Pakravan and colleagues conducted a randomized clinical trial to evaluate the effect of early treatment with aqueous suppressants on the outcomes of Ahmed glaucoma valve (AGV) implantation. Patients undergoing AGV surgery were randomized to receive timolol- dorzolamide fixed-combination drops twice daily when the intraocular pressure (IOP) exceeded ten mmHg, or conventional medical therapy. A stepwise regimen of glaucoma medications was used in both study groups to maintain IOP at a target level of 15 mmHg or less. Mean IOP was lower in the group with early aqueous suppressant treatment at 54 weeks (14.0 mmHg vs 16.8 mmHg, p = 0.012), despite a similar mean number of glaucoma medications (1.8 vs 1.6, p = 0.184). The success rate (6 mmHg < IOP < 15 mmHg and ? 30% reduction from baseline) was higher in the group receiving early medical treatment at one year (63.2% vs 33.3%, p = 0.008). The frequency of a hypertensive phase (IOP > 21 mmHg in first three months postoperatively) was reduced in the early treatment group (20.4% vs 66.0%, p < 0.001), but no significant difference was observed in the rate of choroidal effusions or other complications between study groups. The capsule surrounding the end plate of a glaucoma drainage implant offers the major resistance to aqueous outflow through the device. An early exposure of the plate to aqueous humor rich in inflammatory mediators could contribute to the development of a thicker capsule. A higher hydrostatic pressure within the bleb cavity may also compress and compact the capsule, resulting in decreased permeability. Early treatment with aqueous suppressants after AGV implantation may beneficially influence surgical outcomes by reducing the level of inflammatory mediators delivered to the plate and/or decreasing the hydrostatic pressure in the bleb with less compression of the capsule.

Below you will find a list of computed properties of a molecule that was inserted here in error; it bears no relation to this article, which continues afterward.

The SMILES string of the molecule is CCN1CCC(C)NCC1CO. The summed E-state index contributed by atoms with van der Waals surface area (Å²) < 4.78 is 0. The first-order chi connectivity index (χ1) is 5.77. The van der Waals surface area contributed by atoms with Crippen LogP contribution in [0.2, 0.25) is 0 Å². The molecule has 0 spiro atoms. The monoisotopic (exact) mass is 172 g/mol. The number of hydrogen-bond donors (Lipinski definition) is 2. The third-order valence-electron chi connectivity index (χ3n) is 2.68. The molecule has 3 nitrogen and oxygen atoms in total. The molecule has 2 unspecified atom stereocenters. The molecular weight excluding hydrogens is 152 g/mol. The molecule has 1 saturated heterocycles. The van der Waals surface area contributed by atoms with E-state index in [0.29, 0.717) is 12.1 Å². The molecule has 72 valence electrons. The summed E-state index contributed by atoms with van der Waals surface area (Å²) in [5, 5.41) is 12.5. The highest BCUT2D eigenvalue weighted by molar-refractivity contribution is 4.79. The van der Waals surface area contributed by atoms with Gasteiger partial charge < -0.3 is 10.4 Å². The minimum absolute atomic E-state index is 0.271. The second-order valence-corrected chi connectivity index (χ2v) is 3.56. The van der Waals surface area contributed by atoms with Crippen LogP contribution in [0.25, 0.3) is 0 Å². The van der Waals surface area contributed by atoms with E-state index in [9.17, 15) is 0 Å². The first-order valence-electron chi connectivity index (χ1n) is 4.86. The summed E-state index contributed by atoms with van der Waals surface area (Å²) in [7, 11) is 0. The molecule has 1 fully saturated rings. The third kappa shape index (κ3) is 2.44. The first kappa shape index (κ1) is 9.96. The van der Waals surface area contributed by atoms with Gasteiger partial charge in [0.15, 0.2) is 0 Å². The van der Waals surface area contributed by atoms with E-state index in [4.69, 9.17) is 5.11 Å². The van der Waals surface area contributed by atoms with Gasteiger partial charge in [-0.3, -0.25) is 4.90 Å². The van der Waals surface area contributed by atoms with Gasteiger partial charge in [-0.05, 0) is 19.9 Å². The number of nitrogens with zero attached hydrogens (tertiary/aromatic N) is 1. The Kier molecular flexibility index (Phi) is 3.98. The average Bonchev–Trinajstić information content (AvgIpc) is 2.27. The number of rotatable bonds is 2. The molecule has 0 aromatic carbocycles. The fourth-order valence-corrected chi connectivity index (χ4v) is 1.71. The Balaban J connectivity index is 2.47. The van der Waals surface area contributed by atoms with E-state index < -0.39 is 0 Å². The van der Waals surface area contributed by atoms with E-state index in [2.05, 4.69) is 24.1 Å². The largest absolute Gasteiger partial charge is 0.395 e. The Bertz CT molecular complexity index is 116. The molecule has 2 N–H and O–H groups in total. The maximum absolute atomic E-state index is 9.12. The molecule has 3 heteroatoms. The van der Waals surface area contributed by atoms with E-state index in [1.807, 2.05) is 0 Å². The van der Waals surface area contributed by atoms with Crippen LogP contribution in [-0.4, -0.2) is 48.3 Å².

Early treatment with aqueous suppressants after AGV implantation may beneficially influence surgical outcomes by reducing the level of inflammatory mediators delivered to the plate and/or decreasing the hydrostatic pressure in the bleb with less compression of the capsule
Subjects enrolled in the study were relatively young (mean age 44 years), and only 2.1% had primary open-angle glaucoma. This is not a typical population undergoing glaucoma surgery and could affect the generalizability of findings. The target pressure of 15 mmHg in the study may have been more aggressive than needed and resulted in overtreatment in some patients. Subdividing subjects into qualified and complete successes is less meaningful, given the different criteria for use of medical therapy between study groups. The AGV is a valved implant, and study results may not be applicable to non-valved implants that delay aqueous humor delivery to the end plate. Despite these limitations, the authors are to be congratulated for adding important information to the medical literature regarding glaucoma drainage implants.